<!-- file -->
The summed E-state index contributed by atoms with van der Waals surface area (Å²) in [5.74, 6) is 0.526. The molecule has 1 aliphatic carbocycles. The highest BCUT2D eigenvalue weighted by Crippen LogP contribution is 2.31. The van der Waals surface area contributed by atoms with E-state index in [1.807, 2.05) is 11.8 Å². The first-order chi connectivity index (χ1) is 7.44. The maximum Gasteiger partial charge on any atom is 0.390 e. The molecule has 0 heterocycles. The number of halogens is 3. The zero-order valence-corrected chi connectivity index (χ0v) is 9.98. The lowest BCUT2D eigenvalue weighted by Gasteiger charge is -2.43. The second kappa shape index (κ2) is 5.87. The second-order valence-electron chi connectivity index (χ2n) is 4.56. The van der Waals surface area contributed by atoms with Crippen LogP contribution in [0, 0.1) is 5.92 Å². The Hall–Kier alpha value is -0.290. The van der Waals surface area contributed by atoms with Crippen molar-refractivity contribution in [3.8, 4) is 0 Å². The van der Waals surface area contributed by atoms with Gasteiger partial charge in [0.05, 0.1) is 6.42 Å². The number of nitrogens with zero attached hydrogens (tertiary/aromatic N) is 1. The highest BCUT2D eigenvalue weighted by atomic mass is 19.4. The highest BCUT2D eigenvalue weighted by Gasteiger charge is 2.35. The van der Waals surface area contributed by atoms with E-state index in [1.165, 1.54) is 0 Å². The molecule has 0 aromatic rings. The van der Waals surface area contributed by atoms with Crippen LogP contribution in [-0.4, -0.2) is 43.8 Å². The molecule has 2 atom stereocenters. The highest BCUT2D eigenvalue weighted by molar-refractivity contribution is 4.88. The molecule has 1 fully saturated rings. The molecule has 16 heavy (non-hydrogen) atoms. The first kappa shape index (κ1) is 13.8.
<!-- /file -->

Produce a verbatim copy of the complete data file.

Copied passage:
The summed E-state index contributed by atoms with van der Waals surface area (Å²) in [5.74, 6) is 0.526. The molecule has 1 aliphatic carbocycles. The highest BCUT2D eigenvalue weighted by Crippen LogP contribution is 2.31. The van der Waals surface area contributed by atoms with E-state index in [1.807, 2.05) is 11.8 Å². The first-order chi connectivity index (χ1) is 7.44. The maximum Gasteiger partial charge on any atom is 0.390 e. The molecule has 0 heterocycles. The number of halogens is 3. The zero-order valence-corrected chi connectivity index (χ0v) is 9.98. The lowest BCUT2D eigenvalue weighted by Gasteiger charge is -2.43. The second kappa shape index (κ2) is 5.87. The second-order valence-electron chi connectivity index (χ2n) is 4.56. The van der Waals surface area contributed by atoms with Crippen LogP contribution in [0, 0.1) is 5.92 Å². The Hall–Kier alpha value is -0.290. The van der Waals surface area contributed by atoms with Crippen molar-refractivity contribution in [3.8, 4) is 0 Å². The van der Waals surface area contributed by atoms with Gasteiger partial charge in [0.05, 0.1) is 6.42 Å². The number of nitrogens with zero attached hydrogens (tertiary/aromatic N) is 1. The highest BCUT2D eigenvalue weighted by atomic mass is 19.4. The highest BCUT2D eigenvalue weighted by Gasteiger charge is 2.35. The van der Waals surface area contributed by atoms with E-state index in [1.165, 1.54) is 0 Å². The molecule has 0 aromatic rings. The van der Waals surface area contributed by atoms with Crippen LogP contribution in [-0.4, -0.2) is 43.8 Å². The molecule has 2 atom stereocenters. The highest BCUT2D eigenvalue weighted by molar-refractivity contribution is 4.88. The molecule has 1 fully saturated rings. The molecule has 16 heavy (non-hydrogen) atoms. The first kappa shape index (κ1) is 13.8.